Piero Gratton, creator of the club’s iconic Lupetto emblem, passed away on Friday. The designer was 81.
A successful and inventive designer in his own right, for Roma fans Gratton will always be identified with the Lupetto – and the individual sense of expression and Romanismo that his creation, and others, would bring.
Born in Milan in 1939, Gratton would end up leaving a legacy in the Eternal City. He moved to the capital to work for Rai, the state broadcaster, as a graphic animator. His style and creations quickly created a stir, leading some to call him ‘The little Walt Disney of television’.
In 20 years as a designer he helped create a number of television series, working with some of the biggest names of the time.
His first forays in sport came in the mid-1970s, after he met AS Roma director Gilberto Viti while working on a commission for the European Athletics Championship in 1974.
He went on to design the club’s season ticket card for the 1974-75 season, debuting for the first time the typography with “AS” written in yellow and red and “Roma” completed in black. It was the first steps in the creation of a whole new visual identity for the club, a vision designed and executed largely by Gratton.
For the president at the time, Gaetano Anzalone, Gratton became his go-to man; designing tickets, suits, clothing, commercial products and more for the club.
The culmination of that sweeping creativity came in 1978. On July 19 the club unveiled its new logo; a black ‘R’ with a yellow and red border, and the stylised ‘Lupetto’ wolf's head. The new look was not immediately popular, leading the club to publish an editorial in Il Messaggero.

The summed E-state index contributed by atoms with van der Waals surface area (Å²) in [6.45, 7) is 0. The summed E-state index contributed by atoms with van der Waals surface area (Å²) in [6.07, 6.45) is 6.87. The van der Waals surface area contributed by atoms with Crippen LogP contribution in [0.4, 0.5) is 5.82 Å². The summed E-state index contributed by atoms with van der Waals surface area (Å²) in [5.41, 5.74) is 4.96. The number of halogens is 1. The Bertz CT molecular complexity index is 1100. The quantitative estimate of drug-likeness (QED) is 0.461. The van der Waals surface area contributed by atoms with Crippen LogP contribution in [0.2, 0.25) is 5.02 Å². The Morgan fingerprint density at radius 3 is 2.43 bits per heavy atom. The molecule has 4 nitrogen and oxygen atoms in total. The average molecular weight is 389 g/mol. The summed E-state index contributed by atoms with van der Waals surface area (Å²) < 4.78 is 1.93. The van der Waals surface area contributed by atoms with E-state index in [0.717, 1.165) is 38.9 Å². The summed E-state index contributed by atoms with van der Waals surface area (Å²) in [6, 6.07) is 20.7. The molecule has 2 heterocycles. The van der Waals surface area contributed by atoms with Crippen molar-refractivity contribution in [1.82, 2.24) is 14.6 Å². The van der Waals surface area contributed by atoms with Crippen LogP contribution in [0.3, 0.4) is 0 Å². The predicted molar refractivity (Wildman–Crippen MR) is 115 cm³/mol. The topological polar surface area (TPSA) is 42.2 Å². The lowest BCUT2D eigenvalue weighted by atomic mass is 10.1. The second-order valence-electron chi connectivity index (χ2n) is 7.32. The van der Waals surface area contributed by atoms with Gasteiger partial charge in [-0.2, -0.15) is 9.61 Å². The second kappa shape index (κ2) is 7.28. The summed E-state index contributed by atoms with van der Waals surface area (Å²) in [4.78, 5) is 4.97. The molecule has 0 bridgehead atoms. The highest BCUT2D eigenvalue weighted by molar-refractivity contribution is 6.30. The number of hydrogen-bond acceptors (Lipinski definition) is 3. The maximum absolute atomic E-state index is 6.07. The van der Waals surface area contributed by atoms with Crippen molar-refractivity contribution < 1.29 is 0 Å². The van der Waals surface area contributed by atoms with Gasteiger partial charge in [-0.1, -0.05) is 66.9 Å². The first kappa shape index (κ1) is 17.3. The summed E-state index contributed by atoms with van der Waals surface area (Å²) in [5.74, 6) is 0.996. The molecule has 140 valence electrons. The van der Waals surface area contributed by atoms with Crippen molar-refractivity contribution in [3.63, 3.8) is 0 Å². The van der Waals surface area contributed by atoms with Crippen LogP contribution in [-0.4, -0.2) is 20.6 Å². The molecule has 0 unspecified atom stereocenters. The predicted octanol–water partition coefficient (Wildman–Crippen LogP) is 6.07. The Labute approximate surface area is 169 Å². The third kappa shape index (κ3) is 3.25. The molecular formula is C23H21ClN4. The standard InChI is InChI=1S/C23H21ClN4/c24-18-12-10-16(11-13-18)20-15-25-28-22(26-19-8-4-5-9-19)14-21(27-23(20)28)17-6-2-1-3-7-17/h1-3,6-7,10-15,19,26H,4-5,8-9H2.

The article, titled ‘Il Lupacchiotto’ (even the club, initially at least, avoided the Lupetto nickname) would prove to be somewhat prophetic:
“This is how I was born, the pure son of the female wolf (‘as featured on the classic logo)… I tell you, from the heart, that I am not looking to obscure our legacy, that of our mother, I am just younger. Give me time and I will earn your affection.”
And that’s how things progressed, with fans quickly embracing the Lupetto – as the design, along with the striking new kits and products from Pouchain would put the Giallorossi at the cutting edge of sports market throughout the country.
Roma wore the new gear for the first time on December 17, beating Juventus 1-0 thanks to a goal from Agostino Di Bartolomei. Gratton, pitchside that day, revelled in the moment; as his new badge and new kit – nicknamed the ice lolly (‘ghiaciolo’) by fans because of its colour – got off to a thrilling start.
Gratton would go on to design the graphics for the two European finals Rome would host that period, in 1977 and 1984, and for UEFA he worked on the designs for the European Championships in both 1980 and 1984.
Gratton’s name will always be tied with the Lupetto for Roma fans, and the kits the club used between 1978 and the early 1980s. So much grew out of those early changes; a culture and aesthetic that would only evolve as the years passed – the badge and its surrounding designs eventually become part of the tradition it had all once broken with.
“The Lupetto should be almost a basic symbol,” Gratton said in an interview in 2012.
“Something we can recognise almost from birth, that can be reproduced by anyone, anywhere. It’s that simplicity that makes it so lasting.”